Continuing right along with modernism The Montreal Museum of Fine Art is running: Alexander Calder: Radical Inventor, running from September 22, 2018 until February 23, 2019.
No matter which way you cut it Calder was an important artist. Montreal has a piece of his art, Les Trois disques, on St. Helene’s Island in the Parc Jean Drapeau that was given to the city after Expo 67. The sculpture consists of five overlapping stainless steel discs that have an arachnoid cast to them. It stands 22 metres, the second highest stabile Calder created. Trained as an engineer Calder created his first sculpture at the age of eleven.
During the 1920s, Alexander Calder developed his art among the artistic and intellectual circles of the day, mingling in Paris with the international avant-garde including figures such as Cocteau, Duchamp, Le Corbusier, Léger, Mondrian, Miró, Prévert and Varèse.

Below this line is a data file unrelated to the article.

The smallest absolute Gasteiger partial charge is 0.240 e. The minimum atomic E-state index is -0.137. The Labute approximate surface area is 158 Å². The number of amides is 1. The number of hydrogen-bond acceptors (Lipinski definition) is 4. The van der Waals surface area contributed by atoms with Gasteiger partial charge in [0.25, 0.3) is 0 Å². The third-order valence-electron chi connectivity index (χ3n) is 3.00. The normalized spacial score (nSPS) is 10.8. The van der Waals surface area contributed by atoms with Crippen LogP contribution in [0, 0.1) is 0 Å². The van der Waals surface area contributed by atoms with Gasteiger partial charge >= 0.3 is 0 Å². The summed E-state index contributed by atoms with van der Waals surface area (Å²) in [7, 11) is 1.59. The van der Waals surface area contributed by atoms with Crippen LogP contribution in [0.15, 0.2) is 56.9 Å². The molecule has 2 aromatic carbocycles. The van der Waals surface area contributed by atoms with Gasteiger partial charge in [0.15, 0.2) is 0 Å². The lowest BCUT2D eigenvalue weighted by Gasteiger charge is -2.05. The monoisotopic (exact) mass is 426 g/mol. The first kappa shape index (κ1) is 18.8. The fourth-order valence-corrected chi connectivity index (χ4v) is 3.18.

While you may not be familiar with Calder’s work you are probably familiar with the mobiles that are used as educational toys that hang over children’s cribs. No less a person than Marcel Duchamp named Calder’s kinetic sculptures Mobiles. While Jean Arp described his stationary sculptures as Stabiles. The exhibition consists of over a hundred works will be shown in Calder’s first Canadian retrospective. Calder is known as the man who set art in motion.